About the event
A series of lectures deepening the understanding of festival films – an opportunity to discover the sociopolitical contexts, aesthetic traditions, and the relationship between cinema, everyday life and the current events in Asia.
The lectures are held in the seminar room in the Museum of Modern Art at Pańska street.
17 XI (Friday) 5 PM
HAPPINESS MADE IN BHUTAN
DR JOANNA WARDĘGA (UJ)
Bhutan, the Land of the Thunder Dragon, remains one of the most mysterious places in the world. It is famous for its traditional Buddhist lifestyle, vast forests, and deep valleys. The local values are reflected by the idea of Gross National Happiness. Meanwhile, the lives of the contemporary Bhutanese are slowly drifting apart from the age-long traditions. The lecture explores the increasingly complicated reality of the Himalayan Kingdom.
18 XI (Saturday) 3:30 PM
DEBATE: HONG KONG Cinema Today – between auteur and mainstream cinemas
Hong Kong cinema has been undergoing constant transformations in the past twenty years. The 1990s marked the beginning of Hong Kong's outflow of population and the end of the city's British colonial era as the People’s Republic of China took over the regime. Hong Kong cinema, like the culture that it belongs to, has been attempting to consolidate a rooted though restless history. The Mainland and Hong Kong Closer Economic Partnership Arrangement (CEPA) made in the early 2000s also deeply affected how Hong Kong stories have been told by local filmmakers as mainland China opened its market for co-productions.
To cultivate Polish audience's deeper interest in Hong Kong cinema, the Asian Film Awards Academy and the Five Flavours Asian Film Festival co-present a panel to discuss the present and future of the city’s film culture and industry. The panel comprises Heiward Mak (producer of "Mad World"), Ho Yuhang (screenwriter-director of "Mrs. K"), Lam Wing-sum (screenwriter of "Soul Mate"), directors Ashley Cheung and Michelle Hung and DoP Eric Tsang from the Fresh Wave programme and the Asian Film Awards Academy's programme manager, Jacqueline Tong.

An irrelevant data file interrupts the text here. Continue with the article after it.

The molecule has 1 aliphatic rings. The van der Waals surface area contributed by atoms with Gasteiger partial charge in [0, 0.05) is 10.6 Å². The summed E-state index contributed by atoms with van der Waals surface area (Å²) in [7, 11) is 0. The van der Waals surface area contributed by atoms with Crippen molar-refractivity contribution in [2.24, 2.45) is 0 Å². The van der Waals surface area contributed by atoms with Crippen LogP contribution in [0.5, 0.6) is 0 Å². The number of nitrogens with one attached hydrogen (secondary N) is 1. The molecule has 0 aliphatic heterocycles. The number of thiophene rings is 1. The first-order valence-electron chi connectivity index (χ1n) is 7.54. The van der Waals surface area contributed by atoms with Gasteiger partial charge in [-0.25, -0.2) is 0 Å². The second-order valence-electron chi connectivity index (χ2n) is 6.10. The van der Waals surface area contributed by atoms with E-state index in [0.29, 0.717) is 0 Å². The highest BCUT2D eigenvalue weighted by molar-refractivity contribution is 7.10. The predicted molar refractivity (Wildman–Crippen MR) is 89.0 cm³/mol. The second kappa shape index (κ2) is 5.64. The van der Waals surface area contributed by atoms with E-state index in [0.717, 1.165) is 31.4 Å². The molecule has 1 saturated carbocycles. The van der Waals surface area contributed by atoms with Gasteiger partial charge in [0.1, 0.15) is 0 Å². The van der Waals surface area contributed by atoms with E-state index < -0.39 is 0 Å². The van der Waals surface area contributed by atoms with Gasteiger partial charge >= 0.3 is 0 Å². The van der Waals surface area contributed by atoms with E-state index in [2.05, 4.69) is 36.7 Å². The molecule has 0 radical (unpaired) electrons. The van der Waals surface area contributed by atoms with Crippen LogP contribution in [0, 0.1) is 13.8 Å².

The discussion panel is moderated by Chanel Kong – film critic, Festival Director of the Los Angeles Asian Pacific FF, and programmer for festivals such as the London East Asia FF.
The panel is held in English with simultaneous translation into Polish.
Partners: Asian Film Awards Academy, Museum of Modern Art (MSN), Wajda School
19 XI (Sunday) 3:30 PM
SEIJUN SUZUKI AND THE BIRTH OF THE JAPANESE GANGSTER CINEMA(YAKUZA EIGA)
PROF. DR HAB. KRZYSZTOF LOSKA (UJ)
Japanese gangster film is rooted in various sources and uses genre conventions of both classic samurai stories and American popular culture, especially the noir cinema. Critics often called it "Nikkatsu noir," considering the works of Seijun Suzuki as representative of a new style. His productions were characterized by an episodic narrative structure, and an inclination towards the macabre and sexual perversions, which set them apart from other such productions. But yakuza cinema did not always have a nihilistic view of the world, therefore it is interesting to explore Suzuki’s work in a wider generic context.
20 XI (Monday) 5 PM
UNITY AND DIVERSITY. TRADITION, RELIGION, AND THE MODERN LIFE OF YOUNG PEOPLE IN INDONESIA
SIMONA SIENKIEWICZ (UJ)
Indonesia is a multiethnic country on the crossroads of numerous languages and religions. Its emblem is a mythical bird Garuda, carrying a ribbon saying Bhinneka Tunggal Ika – "unity in diversity." The lecture aims at showing how this noble motto is carried out on the daily basis, and how contemporary reality changes the identity of the islanders.
21 XI (Tuesday) 5 PM
THe world of mountains and streams - landscapes in the Chinese aesthetic tradition. A commentary to the film "crosscurrent"
DR MARCIN JACOBY (SWPS)
The mountain landscape, literally "mountains and water" (shanshui) plays a crucial role in the Chinese aesthetics. For thousands of years, it was an inspiration for poets, and at least since the Yuan era (1279-1368) it became the most popular topic for painters. What do the Chinese see in the mountains and water? Are they interested only in the beauty of the landscape, or does it also carry a metaphorical meaning? Is the traditional perception of nature still alive in the modern era and can we find it in film?
22 XI (Wednesday) 6PM
"CHINA/AVANT-GARDE", A LANDMARK EXHIBITION OF CONTEMPORARY CHINESE ART
An event connected to the exhibition of photographs by Danwen Hing "A Personal Diary. The Chinese Avant-Garde 1993–2003.": presentation of visual materials from the archives of Chinese independent art from 1980s and 1990s by a Museum of Modern Art curator, Magda Lipska.